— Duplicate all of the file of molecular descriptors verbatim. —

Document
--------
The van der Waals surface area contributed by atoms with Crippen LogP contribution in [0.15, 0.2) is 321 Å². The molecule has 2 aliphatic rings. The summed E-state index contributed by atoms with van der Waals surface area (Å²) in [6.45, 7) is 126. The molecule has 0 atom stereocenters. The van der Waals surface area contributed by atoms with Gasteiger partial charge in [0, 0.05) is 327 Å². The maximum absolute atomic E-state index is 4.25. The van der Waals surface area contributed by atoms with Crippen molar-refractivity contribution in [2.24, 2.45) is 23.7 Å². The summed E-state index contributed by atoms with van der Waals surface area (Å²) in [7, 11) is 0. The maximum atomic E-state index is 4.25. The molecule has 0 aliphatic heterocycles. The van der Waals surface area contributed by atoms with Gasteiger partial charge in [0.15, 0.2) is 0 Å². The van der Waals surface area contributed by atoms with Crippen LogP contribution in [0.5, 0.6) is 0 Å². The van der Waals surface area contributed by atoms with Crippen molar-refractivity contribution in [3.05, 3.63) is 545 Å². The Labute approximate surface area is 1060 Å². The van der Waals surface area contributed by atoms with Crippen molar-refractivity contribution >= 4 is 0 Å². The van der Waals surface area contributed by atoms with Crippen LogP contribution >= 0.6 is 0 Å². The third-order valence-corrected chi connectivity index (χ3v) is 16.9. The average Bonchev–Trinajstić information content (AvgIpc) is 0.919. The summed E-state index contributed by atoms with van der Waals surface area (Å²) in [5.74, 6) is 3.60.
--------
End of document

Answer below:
The van der Waals surface area contributed by atoms with Crippen LogP contribution in [0.15, 0.2) is 321 Å². The molecule has 2 aliphatic rings. The summed E-state index contributed by atoms with van der Waals surface area (Å²) in [6.45, 7) is 126. The molecule has 0 atom stereocenters. The van der Waals surface area contributed by atoms with Gasteiger partial charge in [0, 0.05) is 327 Å². The maximum absolute atomic E-state index is 4.25. The van der Waals surface area contributed by atoms with Crippen molar-refractivity contribution in [2.24, 2.45) is 23.7 Å². The summed E-state index contributed by atoms with van der Waals surface area (Å²) in [7, 11) is 0. The maximum atomic E-state index is 4.25. The molecule has 0 aliphatic heterocycles. The van der Waals surface area contributed by atoms with Gasteiger partial charge in [0.15, 0.2) is 0 Å². The van der Waals surface area contributed by atoms with Crippen LogP contribution in [0.5, 0.6) is 0 Å². The van der Waals surface area contributed by atoms with Crippen molar-refractivity contribution in [3.05, 3.63) is 545 Å². The Labute approximate surface area is 1060 Å². The van der Waals surface area contributed by atoms with Crippen molar-refractivity contribution >= 4 is 0 Å². The van der Waals surface area contributed by atoms with Crippen LogP contribution >= 0.6 is 0 Å². The third-order valence-corrected chi connectivity index (χ3v) is 16.9. The average Bonchev–Trinajstić information content (AvgIpc) is 0.919. The summed E-state index contributed by atoms with van der Waals surface area (Å²) in [5.74, 6) is 3.60.